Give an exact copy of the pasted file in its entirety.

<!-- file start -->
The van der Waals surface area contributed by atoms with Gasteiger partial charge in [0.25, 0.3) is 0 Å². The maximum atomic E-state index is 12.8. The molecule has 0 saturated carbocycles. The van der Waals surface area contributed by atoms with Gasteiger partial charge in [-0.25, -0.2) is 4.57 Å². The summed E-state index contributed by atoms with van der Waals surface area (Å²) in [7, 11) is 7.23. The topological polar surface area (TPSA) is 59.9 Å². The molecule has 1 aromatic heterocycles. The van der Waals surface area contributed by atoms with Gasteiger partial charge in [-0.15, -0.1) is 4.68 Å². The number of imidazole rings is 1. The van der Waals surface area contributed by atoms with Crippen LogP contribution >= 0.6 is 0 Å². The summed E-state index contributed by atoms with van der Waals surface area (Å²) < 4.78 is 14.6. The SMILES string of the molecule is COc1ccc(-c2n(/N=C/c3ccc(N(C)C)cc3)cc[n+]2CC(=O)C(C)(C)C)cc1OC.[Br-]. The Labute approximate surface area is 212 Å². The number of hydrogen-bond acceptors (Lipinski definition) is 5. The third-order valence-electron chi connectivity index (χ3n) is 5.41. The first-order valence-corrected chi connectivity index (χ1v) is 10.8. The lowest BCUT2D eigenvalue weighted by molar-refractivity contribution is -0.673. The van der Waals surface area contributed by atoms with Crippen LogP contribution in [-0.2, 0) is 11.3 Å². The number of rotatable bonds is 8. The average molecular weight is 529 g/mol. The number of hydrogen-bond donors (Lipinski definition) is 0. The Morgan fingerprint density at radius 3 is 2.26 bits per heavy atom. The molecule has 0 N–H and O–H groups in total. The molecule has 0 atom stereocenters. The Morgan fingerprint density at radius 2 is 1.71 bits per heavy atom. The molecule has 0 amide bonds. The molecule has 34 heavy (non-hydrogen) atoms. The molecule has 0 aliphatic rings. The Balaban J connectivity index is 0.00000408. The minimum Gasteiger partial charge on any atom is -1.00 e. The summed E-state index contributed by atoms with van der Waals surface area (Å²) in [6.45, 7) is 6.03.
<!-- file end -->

The van der Waals surface area contributed by atoms with Gasteiger partial charge in [0.25, 0.3) is 0 Å². The maximum atomic E-state index is 12.8. The molecule has 0 saturated carbocycles. The van der Waals surface area contributed by atoms with Gasteiger partial charge in [-0.25, -0.2) is 4.57 Å². The summed E-state index contributed by atoms with van der Waals surface area (Å²) in [7, 11) is 7.23. The topological polar surface area (TPSA) is 59.9 Å². The molecule has 1 aromatic heterocycles. The van der Waals surface area contributed by atoms with Gasteiger partial charge in [-0.15, -0.1) is 4.68 Å². The number of imidazole rings is 1. The van der Waals surface area contributed by atoms with Crippen LogP contribution >= 0.6 is 0 Å². The summed E-state index contributed by atoms with van der Waals surface area (Å²) < 4.78 is 14.6. The SMILES string of the molecule is COc1ccc(-c2n(/N=C/c3ccc(N(C)C)cc3)cc[n+]2CC(=O)C(C)(C)C)cc1OC.[Br-]. The Labute approximate surface area is 212 Å². The number of hydrogen-bond acceptors (Lipinski definition) is 5. The third-order valence-electron chi connectivity index (χ3n) is 5.41. The first-order valence-corrected chi connectivity index (χ1v) is 10.8. The lowest BCUT2D eigenvalue weighted by molar-refractivity contribution is -0.673. The van der Waals surface area contributed by atoms with Crippen LogP contribution in [-0.2, 0) is 11.3 Å². The number of rotatable bonds is 8. The average molecular weight is 529 g/mol. The number of hydrogen-bond donors (Lipinski definition) is 0. The Morgan fingerprint density at radius 3 is 2.26 bits per heavy atom. The molecule has 0 N–H and O–H groups in total. The molecule has 0 atom stereocenters. The Morgan fingerprint density at radius 2 is 1.71 bits per heavy atom. The molecule has 0 amide bonds. The molecule has 34 heavy (non-hydrogen) atoms. The molecule has 0 aliphatic rings. The Balaban J connectivity index is 0.00000408. The minimum Gasteiger partial charge on any atom is -1.00 e. The summed E-state index contributed by atoms with van der Waals surface area (Å²) in [6.45, 7) is 6.03.